CARA Beginning Running Program and Chicago 10K Race Recap

After a nice weekend of good food and good friends (more on that in my next post), I woke up to a nasty sinus infection on Monday and have finally gotten myself together enough to finally post my recap of the CARA Beginning Running program and the Chicago 10K, as promised.  So without further adieu :)…

CARA Beginning Running Program – Group Leader Recap:

What can I say, the last 8 weeks have been a total blast!  As a group leader for the 5K group, I had a unique opportunity to not only make a new friend, but to help this friend reach an important goal and even surpass her own running related expectations.

When I first met “S” on our first Thursday night group meet-up, I was excited to help someone discover their love for running and honestly, it felt good to “give back”.  At the same time, I was incredibly nervous that I would be holding her back since I’m not even close to being considered a “fast” runner.  I was relieved when “S” indicated she currently ran a 13 min/mile pace, but after our first run together, I knew she had the capability to go MUCH faster than that (we ran a 11:52 min/mile pace that night).  From the first group run, “S” seemed to be excited about running her very first 5K, but not very confident in her natural running abilities.  Over our 8 weeks together, “S” was game to try whatever pace or however many miles we threw at her, always accepting with a smile.  She was very dedicated to the program – we even met up on an extremely hot Tuesday night to run together on a week she knew she wouldn’t be able to make it to the Thursday group run.  I am happy to report that by the end of our 8 weeks together, “S” was able to complete a 6 mile run with ease and improved her pace from 13 min/mile to…drum roll please…10:28 min/miles for a 4 mile run!  She’s a natural!  🙂  For someone who has never run before, this kind of improvement in only 8 weeks is amazing to me!  Not only is “S” ready to run her first 5K, she could easily run a 10K too!  Way to go “S”!!!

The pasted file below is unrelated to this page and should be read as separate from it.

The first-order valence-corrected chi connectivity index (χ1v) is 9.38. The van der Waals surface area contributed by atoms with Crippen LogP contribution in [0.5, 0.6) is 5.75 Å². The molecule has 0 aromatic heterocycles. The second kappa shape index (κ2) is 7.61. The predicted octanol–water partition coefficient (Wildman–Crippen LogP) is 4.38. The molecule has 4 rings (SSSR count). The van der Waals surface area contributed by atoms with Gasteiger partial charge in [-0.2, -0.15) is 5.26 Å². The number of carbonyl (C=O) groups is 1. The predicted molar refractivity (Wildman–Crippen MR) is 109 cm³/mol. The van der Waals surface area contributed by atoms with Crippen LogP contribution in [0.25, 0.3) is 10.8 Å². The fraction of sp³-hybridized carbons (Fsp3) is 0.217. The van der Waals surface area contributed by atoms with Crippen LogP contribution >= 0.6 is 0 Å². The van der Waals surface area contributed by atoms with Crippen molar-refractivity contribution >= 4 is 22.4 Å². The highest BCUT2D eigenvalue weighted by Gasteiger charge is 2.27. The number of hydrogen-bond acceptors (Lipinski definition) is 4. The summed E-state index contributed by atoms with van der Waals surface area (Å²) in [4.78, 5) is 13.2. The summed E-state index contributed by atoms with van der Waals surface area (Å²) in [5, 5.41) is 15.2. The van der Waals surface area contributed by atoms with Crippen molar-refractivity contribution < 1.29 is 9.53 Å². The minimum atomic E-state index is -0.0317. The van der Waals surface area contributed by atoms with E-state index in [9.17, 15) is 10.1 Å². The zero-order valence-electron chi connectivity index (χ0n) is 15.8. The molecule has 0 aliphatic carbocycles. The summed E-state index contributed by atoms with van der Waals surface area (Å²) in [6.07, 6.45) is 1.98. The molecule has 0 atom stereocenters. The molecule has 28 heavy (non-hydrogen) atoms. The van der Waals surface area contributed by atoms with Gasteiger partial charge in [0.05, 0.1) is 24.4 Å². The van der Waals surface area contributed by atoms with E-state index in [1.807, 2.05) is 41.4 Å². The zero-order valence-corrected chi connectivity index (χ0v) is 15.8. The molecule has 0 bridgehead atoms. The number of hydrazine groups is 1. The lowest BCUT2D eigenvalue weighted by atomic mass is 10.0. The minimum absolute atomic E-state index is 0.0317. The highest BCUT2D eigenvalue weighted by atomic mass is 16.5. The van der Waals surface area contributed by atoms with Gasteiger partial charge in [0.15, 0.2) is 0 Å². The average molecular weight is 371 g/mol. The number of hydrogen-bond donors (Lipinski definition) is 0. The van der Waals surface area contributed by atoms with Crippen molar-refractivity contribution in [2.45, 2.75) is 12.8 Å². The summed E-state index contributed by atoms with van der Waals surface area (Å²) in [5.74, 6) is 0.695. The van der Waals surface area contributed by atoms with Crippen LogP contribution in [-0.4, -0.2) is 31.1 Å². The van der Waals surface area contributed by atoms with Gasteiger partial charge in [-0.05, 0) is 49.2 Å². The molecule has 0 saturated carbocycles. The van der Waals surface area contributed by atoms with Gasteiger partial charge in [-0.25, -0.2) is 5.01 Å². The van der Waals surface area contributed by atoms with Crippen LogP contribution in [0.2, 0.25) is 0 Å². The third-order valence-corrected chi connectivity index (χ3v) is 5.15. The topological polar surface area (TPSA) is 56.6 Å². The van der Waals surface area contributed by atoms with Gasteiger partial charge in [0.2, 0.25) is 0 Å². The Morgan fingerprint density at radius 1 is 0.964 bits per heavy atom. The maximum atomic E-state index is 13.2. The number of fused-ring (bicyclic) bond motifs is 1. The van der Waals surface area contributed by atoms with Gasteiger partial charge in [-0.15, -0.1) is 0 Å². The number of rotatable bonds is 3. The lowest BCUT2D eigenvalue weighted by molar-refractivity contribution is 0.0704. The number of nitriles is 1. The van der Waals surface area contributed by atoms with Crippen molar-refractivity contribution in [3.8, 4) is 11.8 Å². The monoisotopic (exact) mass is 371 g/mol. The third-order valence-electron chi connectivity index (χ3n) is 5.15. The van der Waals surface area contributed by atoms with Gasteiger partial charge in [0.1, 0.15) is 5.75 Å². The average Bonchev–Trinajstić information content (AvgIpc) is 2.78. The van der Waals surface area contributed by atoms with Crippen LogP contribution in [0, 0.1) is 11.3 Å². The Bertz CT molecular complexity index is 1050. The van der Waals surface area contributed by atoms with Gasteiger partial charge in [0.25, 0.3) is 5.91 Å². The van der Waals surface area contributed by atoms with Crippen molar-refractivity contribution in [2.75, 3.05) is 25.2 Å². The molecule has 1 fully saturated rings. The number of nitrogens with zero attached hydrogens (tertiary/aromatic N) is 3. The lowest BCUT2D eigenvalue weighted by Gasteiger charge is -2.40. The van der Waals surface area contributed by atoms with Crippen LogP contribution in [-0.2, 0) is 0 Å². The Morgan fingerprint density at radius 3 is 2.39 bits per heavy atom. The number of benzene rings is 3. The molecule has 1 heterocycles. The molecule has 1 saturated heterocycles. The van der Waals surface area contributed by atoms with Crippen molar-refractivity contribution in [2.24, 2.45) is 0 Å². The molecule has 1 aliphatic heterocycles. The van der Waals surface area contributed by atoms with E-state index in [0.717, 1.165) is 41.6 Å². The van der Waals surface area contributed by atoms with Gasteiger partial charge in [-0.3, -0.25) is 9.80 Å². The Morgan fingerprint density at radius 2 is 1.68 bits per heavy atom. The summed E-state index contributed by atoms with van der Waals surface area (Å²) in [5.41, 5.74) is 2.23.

The program itself was fantastic from start to finish.  We had a bit of a slow start due to lack of enrollment, and we had a few weeks “off” due to crazy Chicago weather (severe thunderstorm one week and extreme heat another) and a holiday (4th of July), but our group runs were typically very well attended and the guest speakers were wonderful.  During the program, we were given presentations on proper pre- and post-run stretching and injury prevention, nutrition and hydration, gear (running shoes, socks, etc.) and even had an opportunity to test “drive” new versions of the most popular Saucony running shoes before they even hit store shelves.  The information conveyed was very valuable for beginning runners and a great reminder for those of us who may have become complacent (ah hem…yeah, that would be me).  We were also treated to a very yummy post-run dinner treat from Noodles and Company along with some coupons for free meals…bonus!!!